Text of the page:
On Monday, December 19, Sam Bankman-Fried – the disgraced founder of crypto-currency exchange FTX – was sent back to prison in the Bahamas after a chaotic scene in court. According to multiple reports, the former FTX CEO has agreed to be extradited to the United States to face charges.
Over the weekend, initial reports suggested that SBF would consent to extradition to the US. However, on Monday, the crypto billionaire told a different story by asking to see a copy of his federal indictment before agreeing to extradition. For now, SBF has returned to Fox Hill Prison in the Bahamas instead of surrendering to US authorities.
The legal team representing SBF said it plans to prepare documents and have him back in the Bahamas Magistrate’s Court before this week. Last week, SBF’s legal team reported that they would fight the extradition. But on Monday, they announced that SBF had changed its mind and decided to submit to extradition.
The courtroom was pretty chaotic Monday. SBF’s Bahamian lawyer, Jerone Roberts, said he was shocked to see his client in court. “I did not ask him to be here this morning“, said the lawyer.
However, Franklyn Williams KC, the Bahamian attorney, added that he had “understood that Sam Bankman-Fried intended to waive extradition“. The FTX founder arrived at the Bahamian court in a convoy of heavily guarded police vehicles.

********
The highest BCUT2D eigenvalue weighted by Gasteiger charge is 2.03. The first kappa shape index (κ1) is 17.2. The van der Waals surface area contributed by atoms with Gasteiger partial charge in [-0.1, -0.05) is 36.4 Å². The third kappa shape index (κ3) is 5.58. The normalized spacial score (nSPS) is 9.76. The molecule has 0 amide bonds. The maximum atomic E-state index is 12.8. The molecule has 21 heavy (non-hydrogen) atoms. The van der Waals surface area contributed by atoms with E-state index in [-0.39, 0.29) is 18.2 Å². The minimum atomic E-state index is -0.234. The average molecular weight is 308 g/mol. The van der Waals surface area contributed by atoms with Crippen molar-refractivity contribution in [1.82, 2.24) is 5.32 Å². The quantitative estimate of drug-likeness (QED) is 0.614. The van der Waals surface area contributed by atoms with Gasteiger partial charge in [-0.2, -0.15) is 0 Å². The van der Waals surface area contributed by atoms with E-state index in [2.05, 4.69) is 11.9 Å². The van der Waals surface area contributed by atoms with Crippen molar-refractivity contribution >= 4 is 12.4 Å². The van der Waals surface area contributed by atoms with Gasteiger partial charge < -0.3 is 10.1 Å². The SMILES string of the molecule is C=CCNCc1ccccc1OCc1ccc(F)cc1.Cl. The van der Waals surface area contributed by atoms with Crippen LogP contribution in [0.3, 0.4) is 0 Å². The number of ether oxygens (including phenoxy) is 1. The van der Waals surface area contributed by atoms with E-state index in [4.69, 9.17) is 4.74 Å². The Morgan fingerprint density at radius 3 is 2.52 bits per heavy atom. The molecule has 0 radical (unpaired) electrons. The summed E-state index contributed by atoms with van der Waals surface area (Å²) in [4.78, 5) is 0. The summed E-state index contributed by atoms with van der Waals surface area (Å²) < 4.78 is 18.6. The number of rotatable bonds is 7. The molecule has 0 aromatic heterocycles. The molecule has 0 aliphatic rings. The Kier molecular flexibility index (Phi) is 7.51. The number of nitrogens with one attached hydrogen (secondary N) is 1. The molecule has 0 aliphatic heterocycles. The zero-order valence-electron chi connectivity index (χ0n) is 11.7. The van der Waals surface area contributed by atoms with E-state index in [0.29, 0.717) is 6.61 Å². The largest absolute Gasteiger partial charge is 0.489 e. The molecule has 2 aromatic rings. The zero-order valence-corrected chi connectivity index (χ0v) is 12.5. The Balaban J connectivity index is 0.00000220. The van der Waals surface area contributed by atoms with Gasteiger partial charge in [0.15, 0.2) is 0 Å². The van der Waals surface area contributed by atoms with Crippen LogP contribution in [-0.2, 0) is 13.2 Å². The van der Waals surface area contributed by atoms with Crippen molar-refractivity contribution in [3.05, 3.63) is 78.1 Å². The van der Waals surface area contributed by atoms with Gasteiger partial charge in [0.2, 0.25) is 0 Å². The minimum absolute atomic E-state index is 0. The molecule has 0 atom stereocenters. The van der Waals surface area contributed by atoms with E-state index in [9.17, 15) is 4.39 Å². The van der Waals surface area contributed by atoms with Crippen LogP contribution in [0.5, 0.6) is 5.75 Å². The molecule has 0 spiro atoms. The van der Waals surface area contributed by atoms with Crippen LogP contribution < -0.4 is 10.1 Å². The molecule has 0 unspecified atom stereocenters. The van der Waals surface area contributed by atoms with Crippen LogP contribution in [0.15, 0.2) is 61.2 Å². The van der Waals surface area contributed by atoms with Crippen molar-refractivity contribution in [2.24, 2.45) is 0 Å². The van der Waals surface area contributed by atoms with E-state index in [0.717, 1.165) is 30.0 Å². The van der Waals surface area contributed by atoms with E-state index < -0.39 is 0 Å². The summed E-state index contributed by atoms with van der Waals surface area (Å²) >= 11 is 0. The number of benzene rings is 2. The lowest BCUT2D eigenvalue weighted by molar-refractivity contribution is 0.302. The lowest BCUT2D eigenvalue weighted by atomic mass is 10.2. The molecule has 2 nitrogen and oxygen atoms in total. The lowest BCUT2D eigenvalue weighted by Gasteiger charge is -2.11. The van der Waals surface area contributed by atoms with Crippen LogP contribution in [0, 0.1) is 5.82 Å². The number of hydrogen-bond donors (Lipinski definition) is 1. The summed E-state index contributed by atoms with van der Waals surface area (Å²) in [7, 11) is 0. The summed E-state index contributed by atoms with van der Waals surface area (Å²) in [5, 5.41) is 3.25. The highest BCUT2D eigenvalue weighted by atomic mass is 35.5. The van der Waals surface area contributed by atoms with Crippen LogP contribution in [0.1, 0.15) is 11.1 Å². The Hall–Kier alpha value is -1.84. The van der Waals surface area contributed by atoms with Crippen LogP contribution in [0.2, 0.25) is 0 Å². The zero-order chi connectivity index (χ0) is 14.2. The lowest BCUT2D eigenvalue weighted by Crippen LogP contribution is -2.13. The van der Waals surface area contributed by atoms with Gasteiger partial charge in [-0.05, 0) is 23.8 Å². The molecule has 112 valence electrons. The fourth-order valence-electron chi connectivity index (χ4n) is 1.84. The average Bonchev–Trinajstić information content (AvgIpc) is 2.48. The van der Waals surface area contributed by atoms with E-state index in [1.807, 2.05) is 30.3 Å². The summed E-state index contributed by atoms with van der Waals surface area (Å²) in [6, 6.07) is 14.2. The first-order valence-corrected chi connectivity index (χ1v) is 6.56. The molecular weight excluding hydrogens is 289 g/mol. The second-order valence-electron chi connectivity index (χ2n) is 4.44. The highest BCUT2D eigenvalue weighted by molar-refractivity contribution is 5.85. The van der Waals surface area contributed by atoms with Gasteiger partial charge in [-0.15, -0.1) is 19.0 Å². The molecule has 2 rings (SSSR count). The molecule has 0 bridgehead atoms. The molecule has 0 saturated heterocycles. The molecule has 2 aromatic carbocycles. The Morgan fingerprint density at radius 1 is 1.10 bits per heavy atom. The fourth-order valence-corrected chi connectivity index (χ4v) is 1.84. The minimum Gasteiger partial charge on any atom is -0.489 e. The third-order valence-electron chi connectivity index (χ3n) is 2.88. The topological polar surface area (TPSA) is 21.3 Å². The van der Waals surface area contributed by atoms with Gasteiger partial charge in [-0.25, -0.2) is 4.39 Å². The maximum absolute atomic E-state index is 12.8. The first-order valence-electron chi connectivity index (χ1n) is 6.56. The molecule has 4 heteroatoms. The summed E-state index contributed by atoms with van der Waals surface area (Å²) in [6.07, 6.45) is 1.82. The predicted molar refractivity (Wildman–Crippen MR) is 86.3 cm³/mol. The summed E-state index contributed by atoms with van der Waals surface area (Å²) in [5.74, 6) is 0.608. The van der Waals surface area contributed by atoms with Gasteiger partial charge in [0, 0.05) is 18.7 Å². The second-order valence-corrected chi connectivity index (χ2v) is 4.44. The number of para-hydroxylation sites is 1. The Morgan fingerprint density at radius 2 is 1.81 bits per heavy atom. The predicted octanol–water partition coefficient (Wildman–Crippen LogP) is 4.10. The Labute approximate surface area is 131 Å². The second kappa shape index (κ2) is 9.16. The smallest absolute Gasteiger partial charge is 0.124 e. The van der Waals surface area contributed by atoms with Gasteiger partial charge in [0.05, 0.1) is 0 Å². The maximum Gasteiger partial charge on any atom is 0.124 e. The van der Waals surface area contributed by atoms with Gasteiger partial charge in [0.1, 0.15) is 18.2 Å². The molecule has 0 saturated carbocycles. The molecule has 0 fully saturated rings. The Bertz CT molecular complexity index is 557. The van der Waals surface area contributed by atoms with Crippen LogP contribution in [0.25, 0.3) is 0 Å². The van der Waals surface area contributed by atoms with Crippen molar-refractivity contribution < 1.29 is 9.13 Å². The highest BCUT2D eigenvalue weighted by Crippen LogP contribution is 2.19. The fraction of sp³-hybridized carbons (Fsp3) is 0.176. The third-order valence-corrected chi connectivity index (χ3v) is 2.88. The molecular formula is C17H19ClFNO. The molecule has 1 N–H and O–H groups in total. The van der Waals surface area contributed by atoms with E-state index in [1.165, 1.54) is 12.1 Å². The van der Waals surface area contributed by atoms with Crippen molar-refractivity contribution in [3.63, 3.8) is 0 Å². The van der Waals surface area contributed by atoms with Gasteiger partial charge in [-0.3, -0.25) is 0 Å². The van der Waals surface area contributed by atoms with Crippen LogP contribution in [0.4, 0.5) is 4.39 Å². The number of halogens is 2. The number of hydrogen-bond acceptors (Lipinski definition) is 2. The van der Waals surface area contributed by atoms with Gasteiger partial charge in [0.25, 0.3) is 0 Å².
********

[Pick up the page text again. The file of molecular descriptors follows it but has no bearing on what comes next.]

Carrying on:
SBF accepts extradition
SBF’s Bahamian defense attorney, Jerone Roberts, has stated in some publications that the FTX founder has accepted extradition.
“Mr. Bankman-Fried wants to make things right for the clients, and that is what prompted his decision. As his attorneys, we will prepare the necessary documents to trigger the court.”
This development comes after SBF was remanded to the medical unit at Fox Hill Prison. According to reports, conditions at Fox Hill Prison are “difficult” because of “overcrowding, poor nutrition, inadequate sanitary conditions, poor ventilation, and inadequate medical care.“
Sam Bankman-Fried could be sentenced to life in prison if convicted of just one of the eight charges brought by prosecutors. However, his sentence could be reduced by mitigating circumstances. Former prosecutors and attorneys have said that many white-collar defendants get lighter sentences than the guidelines.